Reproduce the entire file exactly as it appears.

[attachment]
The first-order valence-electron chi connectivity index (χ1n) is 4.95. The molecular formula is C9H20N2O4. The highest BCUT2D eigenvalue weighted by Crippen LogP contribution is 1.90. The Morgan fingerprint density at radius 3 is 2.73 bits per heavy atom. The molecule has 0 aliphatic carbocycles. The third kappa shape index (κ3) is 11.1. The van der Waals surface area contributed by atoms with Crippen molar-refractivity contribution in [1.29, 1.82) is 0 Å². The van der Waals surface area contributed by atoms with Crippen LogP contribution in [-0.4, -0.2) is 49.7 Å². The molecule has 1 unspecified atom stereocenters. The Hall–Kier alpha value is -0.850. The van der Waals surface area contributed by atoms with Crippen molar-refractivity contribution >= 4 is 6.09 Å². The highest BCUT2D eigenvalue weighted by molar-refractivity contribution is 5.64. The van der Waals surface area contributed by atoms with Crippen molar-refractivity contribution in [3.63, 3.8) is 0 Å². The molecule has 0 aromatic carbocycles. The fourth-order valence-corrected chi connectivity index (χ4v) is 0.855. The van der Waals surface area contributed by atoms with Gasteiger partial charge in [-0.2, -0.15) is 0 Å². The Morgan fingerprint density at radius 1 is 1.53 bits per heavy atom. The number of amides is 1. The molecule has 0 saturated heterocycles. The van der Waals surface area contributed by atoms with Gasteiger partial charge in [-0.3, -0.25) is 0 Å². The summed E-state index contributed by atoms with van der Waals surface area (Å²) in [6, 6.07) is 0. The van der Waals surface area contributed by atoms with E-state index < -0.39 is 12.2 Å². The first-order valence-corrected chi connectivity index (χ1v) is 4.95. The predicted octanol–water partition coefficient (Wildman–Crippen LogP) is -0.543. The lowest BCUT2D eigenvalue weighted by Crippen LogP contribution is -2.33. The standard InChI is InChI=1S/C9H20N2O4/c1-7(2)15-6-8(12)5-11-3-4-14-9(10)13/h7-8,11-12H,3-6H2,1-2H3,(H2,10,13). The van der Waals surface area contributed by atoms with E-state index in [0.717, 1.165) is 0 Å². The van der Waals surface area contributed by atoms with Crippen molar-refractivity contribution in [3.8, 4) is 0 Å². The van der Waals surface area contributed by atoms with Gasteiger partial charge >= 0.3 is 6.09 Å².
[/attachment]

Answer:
The first-order valence-electron chi connectivity index (χ1n) is 4.95. The molecular formula is C9H20N2O4. The highest BCUT2D eigenvalue weighted by Crippen LogP contribution is 1.90. The Morgan fingerprint density at radius 3 is 2.73 bits per heavy atom. The molecule has 0 aliphatic carbocycles. The third kappa shape index (κ3) is 11.1. The van der Waals surface area contributed by atoms with Crippen molar-refractivity contribution in [1.29, 1.82) is 0 Å². The van der Waals surface area contributed by atoms with Crippen LogP contribution in [-0.4, -0.2) is 49.7 Å². The molecule has 1 unspecified atom stereocenters. The Hall–Kier alpha value is -0.850. The van der Waals surface area contributed by atoms with Crippen molar-refractivity contribution >= 4 is 6.09 Å². The highest BCUT2D eigenvalue weighted by molar-refractivity contribution is 5.64. The van der Waals surface area contributed by atoms with Crippen molar-refractivity contribution in [3.63, 3.8) is 0 Å². The molecule has 0 aromatic carbocycles. The fourth-order valence-corrected chi connectivity index (χ4v) is 0.855. The van der Waals surface area contributed by atoms with Gasteiger partial charge in [-0.2, -0.15) is 0 Å². The Morgan fingerprint density at radius 1 is 1.53 bits per heavy atom. The number of amides is 1. The molecule has 0 saturated heterocycles. The van der Waals surface area contributed by atoms with Gasteiger partial charge in [-0.3, -0.25) is 0 Å². The summed E-state index contributed by atoms with van der Waals surface area (Å²) in [6, 6.07) is 0. The van der Waals surface area contributed by atoms with E-state index < -0.39 is 12.2 Å². The first-order valence-corrected chi connectivity index (χ1v) is 4.95. The predicted octanol–water partition coefficient (Wildman–Crippen LogP) is -0.543. The lowest BCUT2D eigenvalue weighted by Crippen LogP contribution is -2.33. The standard InChI is InChI=1S/C9H20N2O4/c1-7(2)15-6-8(12)5-11-3-4-14-9(10)13/h7-8,11-12H,3-6H2,1-2H3,(H2,10,13). The van der Waals surface area contributed by atoms with E-state index in [0.717, 1.165) is 0 Å². The van der Waals surface area contributed by atoms with Crippen molar-refractivity contribution in [3.8, 4) is 0 Å². The van der Waals surface area contributed by atoms with Gasteiger partial charge >= 0.3 is 6.09 Å².